RSSB’s accident investigation training is based on this, tailored to the practical needs of railway investigators.
There is often pressure to investigate accidents quickly, meaning people focus only on seemingly obvious events. However, accident investigation is a necessarily complex undertaking because of the diversity of potential factors and the myriad of ways they could have interacted. The process involves teasing apart all the different events that happened in the run-up to the accident, and then understanding the contribution that each made to the outcome. This work requires a highly complex suite of skills and investigators must complete training and practise in various tasks to a high level of proficiency to be able to perform effectively. They must also possess an understanding of how and when to use these skills effectively in a live situation.
For accident investigation trainers, this complexity equally requires robust and sophisticated expertise in multiple domains as well as an understanding of industry needs.
“RSSB’s position as an independent organisation for the benefit of the whole railway, and its expertise in developing standards that define how the railway runs, makes it uniquely well-positioned to deliver such training,” says RSSB senior rail operations specialist and course lead trainer, Barbara Smith. “The Rail Industry Standard for Accident and Incident Investigation (RIS-3119-TOM) is the basis for the training, combined with our expertise in human factors. This means that the training provides the knowledge and skills accident investigators really need, delivered in highly effective ways.”
Accident investigation trainees require specialised training and support from their whole organisation to be effective in their role. This is particularly the case given that most railway accident investigators are not full-time investigators but active staff working across the railway - from driver managers and engineers tostation staff, HR managers or safety officers.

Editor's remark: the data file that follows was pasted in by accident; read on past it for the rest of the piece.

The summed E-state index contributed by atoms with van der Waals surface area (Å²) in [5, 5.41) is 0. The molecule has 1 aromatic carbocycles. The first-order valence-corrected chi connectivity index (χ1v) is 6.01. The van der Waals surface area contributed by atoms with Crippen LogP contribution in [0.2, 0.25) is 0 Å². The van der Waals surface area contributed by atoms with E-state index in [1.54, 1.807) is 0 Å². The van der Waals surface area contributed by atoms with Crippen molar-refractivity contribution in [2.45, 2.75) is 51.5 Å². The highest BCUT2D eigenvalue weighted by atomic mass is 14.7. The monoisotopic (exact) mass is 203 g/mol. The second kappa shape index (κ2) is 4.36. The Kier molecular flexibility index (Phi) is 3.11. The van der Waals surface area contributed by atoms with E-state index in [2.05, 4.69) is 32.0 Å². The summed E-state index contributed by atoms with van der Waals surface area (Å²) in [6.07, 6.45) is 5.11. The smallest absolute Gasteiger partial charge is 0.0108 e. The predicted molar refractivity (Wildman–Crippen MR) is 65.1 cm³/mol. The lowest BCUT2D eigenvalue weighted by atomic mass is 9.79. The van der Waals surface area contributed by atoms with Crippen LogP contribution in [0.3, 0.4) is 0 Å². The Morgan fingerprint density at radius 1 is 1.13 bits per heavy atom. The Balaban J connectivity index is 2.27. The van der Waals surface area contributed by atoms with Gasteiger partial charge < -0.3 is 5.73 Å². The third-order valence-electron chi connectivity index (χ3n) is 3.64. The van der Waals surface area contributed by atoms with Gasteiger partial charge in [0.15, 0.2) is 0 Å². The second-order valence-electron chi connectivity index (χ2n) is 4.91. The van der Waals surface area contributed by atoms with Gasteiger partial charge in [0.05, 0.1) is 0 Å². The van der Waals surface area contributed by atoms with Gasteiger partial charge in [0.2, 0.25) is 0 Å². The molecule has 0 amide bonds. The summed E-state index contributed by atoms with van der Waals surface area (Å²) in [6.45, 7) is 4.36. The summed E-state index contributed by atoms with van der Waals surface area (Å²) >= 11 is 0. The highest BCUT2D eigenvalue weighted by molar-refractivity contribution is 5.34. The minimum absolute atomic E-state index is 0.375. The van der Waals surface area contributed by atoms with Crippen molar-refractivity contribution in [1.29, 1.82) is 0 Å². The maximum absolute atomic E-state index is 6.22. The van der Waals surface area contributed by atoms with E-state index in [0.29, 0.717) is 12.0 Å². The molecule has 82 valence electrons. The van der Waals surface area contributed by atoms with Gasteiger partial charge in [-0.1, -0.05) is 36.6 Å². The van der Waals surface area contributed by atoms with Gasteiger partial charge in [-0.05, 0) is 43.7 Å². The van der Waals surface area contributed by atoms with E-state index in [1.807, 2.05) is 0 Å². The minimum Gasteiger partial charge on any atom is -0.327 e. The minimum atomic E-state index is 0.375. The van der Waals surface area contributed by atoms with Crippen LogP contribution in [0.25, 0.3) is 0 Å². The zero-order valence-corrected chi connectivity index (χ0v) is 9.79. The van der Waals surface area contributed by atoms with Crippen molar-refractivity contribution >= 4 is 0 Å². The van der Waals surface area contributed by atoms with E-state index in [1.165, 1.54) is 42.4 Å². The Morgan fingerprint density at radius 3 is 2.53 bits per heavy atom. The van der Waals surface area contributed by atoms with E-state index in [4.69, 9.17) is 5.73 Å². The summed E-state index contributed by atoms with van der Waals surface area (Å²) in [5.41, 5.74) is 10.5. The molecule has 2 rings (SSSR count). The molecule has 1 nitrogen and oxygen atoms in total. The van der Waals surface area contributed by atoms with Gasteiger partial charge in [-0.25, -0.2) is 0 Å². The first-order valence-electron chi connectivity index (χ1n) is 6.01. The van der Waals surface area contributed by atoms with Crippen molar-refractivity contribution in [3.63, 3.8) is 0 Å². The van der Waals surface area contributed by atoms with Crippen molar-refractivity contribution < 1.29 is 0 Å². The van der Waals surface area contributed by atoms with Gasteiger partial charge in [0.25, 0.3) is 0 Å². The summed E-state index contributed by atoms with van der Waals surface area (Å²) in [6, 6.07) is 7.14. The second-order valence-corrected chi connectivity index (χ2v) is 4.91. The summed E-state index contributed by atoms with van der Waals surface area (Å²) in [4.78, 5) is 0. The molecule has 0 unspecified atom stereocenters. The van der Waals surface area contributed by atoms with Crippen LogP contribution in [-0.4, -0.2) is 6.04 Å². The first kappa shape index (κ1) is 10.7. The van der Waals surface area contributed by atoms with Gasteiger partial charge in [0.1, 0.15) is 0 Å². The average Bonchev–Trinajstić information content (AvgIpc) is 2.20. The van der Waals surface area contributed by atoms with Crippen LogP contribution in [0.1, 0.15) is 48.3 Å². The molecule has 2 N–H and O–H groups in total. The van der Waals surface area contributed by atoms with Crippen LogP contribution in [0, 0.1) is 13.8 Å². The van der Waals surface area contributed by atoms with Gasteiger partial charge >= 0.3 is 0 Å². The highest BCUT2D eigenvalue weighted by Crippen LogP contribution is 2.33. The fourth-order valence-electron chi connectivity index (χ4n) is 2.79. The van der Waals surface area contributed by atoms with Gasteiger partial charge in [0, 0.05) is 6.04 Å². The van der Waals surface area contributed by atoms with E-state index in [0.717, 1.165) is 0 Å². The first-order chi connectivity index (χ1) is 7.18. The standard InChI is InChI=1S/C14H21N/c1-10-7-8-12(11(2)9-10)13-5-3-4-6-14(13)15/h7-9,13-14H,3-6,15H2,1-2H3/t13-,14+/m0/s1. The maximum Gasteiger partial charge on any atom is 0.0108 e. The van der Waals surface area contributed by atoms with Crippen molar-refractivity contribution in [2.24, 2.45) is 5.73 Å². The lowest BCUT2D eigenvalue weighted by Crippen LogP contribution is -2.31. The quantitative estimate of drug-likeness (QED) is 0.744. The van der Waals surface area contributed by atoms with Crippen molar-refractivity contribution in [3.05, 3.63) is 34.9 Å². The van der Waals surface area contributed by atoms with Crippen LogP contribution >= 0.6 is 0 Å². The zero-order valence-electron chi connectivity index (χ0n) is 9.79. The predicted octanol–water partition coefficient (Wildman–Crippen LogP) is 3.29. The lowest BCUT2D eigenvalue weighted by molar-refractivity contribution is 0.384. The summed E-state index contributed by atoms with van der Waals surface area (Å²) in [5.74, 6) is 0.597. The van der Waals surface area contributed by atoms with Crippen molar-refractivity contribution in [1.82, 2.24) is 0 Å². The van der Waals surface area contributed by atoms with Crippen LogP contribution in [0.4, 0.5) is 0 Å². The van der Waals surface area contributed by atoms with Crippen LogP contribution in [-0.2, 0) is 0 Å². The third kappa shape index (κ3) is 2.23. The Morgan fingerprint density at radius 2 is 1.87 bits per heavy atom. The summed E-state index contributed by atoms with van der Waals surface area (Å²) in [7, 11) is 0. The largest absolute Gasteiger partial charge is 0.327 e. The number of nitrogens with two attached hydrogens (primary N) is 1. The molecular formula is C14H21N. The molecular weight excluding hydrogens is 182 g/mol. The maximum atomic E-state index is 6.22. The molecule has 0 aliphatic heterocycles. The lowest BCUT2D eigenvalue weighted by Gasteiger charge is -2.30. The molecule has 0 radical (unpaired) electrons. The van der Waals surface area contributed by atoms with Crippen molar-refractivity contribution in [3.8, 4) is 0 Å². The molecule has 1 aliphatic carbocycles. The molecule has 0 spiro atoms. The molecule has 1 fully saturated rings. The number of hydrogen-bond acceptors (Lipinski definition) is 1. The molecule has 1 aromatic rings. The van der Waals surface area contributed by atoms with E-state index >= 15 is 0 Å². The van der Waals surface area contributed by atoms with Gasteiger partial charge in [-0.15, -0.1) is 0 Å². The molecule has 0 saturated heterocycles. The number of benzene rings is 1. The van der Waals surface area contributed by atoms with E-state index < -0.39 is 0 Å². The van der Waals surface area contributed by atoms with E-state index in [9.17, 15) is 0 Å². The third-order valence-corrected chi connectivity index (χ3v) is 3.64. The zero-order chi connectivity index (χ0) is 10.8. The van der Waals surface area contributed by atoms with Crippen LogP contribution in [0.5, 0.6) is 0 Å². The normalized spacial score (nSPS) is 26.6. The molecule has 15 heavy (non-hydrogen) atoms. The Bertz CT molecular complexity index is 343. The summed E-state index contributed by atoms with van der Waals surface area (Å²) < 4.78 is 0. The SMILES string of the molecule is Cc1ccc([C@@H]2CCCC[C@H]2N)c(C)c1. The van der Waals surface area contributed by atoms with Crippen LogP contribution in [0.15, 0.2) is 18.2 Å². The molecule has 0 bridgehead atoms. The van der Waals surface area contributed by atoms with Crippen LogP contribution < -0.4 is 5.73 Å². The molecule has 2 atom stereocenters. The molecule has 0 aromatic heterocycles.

RSSB’s accident investigation training meets the need for specialised training. It uses a mix of team exercises, real-life cases, and practise in mapping detailed timelines. This gives people practical tools to think about specific incidents in detail, as well as a broader understanding of incidents overall. The training is visual and interactive wherever possible to make it readily accessible. It can also be offered face-to-face over two days or in three virtual modules spread over a week.
As Stuart Anderson, head of safety at GB Railfreight says: “RSSB experts are key to creating and delivering specific targeted learning. With a desire to deliver internal safety improvement and support the Leading Health and Safety on Britain’s railway (LHSBR) and National Freight Safety Group (NFSG) visions and strategies, we made our choice. Our relationship with RSSB is strong and it was a no-brainer for us to choose them.”
RSSB also offers an accident awareness training for managers course. This helps managers understand the necessary skills and processes for useful investigations, finding ways to make investigations easier or identifying strong candidates for investigation training.
RSSB’s accident investigation courses have clear benefits, as Anderson points out: “We’ve seen a marked improvement in investigations completed on time, the quality of underlying cause identification is better, and recommendations are looking more deeply at system factors, which are integral to running a safer operation.”
RSSB can tailor the training so the scenarios and standards used are relevant to the organisation or team. This increases the ease, speed and effectiveness of applying the new knowledge.
“RSSB listened and understood our needs and came back with a solution that matched,” Anderson says. “The support and service were exceptional. If you want to ensure you are doing the best for your employees and your business then this is the way to go. It enables us to remain in the good books of the regulator, too.”
Learning accident investigation skills takes time. RSSB continues to provide support after the training events such as through internal forums to share experiences, accident reports, or e-learning to help assess how much knowledge has been retained. “Our focus is not just on the days of training,” Smith says. “RSSB’s purpose is to improve safety and the railway industry overall, so we provide support to people as they learn how to apply their new skills at work too.”
If you would like to schedule a complimentary consultation to find out how RSSB can help deliver bespoke training either, remotely or at a location of your choice, please contact the Training team at [email protected] or (+44) 020 3142 5418. RSSB would be happy to discuss your exact requirements and explore how to support the development of your team or company.